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How to calculate nyquist frequency

Updated February 21, 2017

The term Nyquist frequency has two related meanings, either as a measure of a digital system's performance or of an analogue signal's requirements for a digital system. In the strictest sense it is a characteristic of processing systems that defines the maximum input frequency the system can resolve. Any frequency components in the input that are higher than this frequency result in an incorrect digital representation of the signal. A slightly different use of the term is as a characteristic of signals rather than systems. More properly called the Nyquist rate, this defines how frequently a digitizer must sample a specific analogue signal to avoid this same distortion.

Perform the steps in this section if the goal is to find an existing digital system's Nyquist frequency, which describes the performance of the system in terms of required input signal characteristics.

Find the sample rate of the digital system from its specifications. Sample rate is usually expressed as samples per second, but it is also equal to the digital symbol rate, or baud rate, of the system which is in symbols per second.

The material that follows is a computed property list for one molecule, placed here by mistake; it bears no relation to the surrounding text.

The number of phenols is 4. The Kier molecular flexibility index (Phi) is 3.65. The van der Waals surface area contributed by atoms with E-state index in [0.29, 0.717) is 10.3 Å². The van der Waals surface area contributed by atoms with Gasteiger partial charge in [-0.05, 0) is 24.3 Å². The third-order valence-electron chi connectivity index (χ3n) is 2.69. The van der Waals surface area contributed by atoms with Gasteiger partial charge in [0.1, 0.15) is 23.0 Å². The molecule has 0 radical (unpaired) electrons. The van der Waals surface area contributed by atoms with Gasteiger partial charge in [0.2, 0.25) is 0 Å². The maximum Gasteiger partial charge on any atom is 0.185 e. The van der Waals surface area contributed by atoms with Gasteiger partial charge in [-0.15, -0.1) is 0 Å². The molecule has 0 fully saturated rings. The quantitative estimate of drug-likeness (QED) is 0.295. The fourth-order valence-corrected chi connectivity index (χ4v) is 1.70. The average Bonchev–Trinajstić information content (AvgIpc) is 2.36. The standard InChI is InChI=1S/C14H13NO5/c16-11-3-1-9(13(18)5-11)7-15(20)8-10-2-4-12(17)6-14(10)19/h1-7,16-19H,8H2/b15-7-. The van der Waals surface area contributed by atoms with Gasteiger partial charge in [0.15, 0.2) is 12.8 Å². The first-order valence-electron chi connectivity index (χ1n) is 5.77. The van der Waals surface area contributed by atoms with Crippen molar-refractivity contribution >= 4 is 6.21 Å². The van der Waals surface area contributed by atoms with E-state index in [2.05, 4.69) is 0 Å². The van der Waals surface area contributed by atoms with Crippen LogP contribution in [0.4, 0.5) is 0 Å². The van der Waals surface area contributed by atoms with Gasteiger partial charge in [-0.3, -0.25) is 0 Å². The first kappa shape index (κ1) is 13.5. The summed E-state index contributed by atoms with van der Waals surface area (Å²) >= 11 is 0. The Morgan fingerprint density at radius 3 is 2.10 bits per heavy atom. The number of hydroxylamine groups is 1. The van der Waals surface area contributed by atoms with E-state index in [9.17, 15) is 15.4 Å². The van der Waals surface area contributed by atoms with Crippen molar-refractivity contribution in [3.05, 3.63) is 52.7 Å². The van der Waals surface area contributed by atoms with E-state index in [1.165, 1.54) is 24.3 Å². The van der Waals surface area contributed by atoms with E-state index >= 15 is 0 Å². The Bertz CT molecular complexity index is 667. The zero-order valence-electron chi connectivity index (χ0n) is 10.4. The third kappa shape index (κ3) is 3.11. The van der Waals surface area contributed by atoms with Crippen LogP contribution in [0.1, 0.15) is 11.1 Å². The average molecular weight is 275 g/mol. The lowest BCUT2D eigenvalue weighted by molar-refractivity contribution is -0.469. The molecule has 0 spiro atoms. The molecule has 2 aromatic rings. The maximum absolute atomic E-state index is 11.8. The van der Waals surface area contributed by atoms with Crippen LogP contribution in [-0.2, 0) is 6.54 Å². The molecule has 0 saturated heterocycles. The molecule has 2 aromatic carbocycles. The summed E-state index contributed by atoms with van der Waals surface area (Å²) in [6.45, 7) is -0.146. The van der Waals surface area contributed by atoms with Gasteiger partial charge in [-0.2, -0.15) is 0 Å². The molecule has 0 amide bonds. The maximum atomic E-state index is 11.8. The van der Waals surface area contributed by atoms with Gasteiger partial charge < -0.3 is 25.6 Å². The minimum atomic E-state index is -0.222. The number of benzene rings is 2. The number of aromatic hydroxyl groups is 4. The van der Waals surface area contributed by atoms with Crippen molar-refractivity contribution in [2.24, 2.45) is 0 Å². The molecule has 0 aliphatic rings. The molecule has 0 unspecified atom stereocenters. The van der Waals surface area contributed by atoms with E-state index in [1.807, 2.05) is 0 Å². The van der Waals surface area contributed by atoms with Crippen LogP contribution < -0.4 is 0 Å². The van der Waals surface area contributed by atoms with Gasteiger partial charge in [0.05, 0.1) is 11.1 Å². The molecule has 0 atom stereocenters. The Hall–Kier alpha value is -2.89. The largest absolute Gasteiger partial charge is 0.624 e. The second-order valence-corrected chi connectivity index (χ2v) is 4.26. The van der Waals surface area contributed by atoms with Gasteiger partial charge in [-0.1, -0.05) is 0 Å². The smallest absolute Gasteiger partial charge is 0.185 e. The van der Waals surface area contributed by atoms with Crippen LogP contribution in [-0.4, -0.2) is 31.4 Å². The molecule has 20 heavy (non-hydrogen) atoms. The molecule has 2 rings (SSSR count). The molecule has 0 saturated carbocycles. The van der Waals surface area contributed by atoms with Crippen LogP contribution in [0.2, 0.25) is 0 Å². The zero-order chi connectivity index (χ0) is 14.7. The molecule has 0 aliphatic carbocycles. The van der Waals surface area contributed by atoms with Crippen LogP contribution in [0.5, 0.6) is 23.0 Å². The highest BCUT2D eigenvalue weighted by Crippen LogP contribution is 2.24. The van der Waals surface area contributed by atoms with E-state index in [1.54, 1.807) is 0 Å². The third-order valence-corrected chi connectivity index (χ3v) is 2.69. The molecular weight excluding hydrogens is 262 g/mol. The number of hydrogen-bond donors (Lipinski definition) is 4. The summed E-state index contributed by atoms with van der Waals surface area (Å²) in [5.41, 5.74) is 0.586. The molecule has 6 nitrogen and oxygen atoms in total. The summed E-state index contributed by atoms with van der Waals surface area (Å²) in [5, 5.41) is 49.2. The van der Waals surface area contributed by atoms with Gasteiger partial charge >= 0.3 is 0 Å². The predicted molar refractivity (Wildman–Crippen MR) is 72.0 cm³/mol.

Divide this sample rate or baud rate by two. The result is the system's Nyquist frequency, the maximum analogue input frequency the digital system can correctly process.

Perform these steps to find the Nyquist frequency of a specific signal, more properly called the Nyquist rate. It specifies the performance required of a digital sampler in providing a proper representation of this signal.

Find the maximum frequency component of the signal. If it is specified, skip to step 5. If not, move to the next step.

If possible, determine the upper limit of the signal frequency from the specifications for the circuit elements through which the signal passes. This entails finding the minimum listed bandwidth of filters or other devices that limit the signal's upper frequency. If this information is available, skip to step 5. If not, move to the next step.

Measure the signal's upper frequency limit using a broadband frequency domain instrument like a spectrum analyzer. Follow the instructions for the instrument in making this measurement.

Multiply the signal's upper frequency by two. The result is the Nyquist rate for this specific signal, sometimes called the Nyquist frequency. It is the required sample rate of any digital system necessary to avoid distortion of this signal when converting it to a digital representation.

Things You'll Need

  • Pencil and paper, or a calculator
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About the Author

Don Patton began writing after retiring from an engineering career in 2006. He holds a Bachelor of Science in electrical engineering from the University of California at Berkeley and continued with graduate study in software engineering.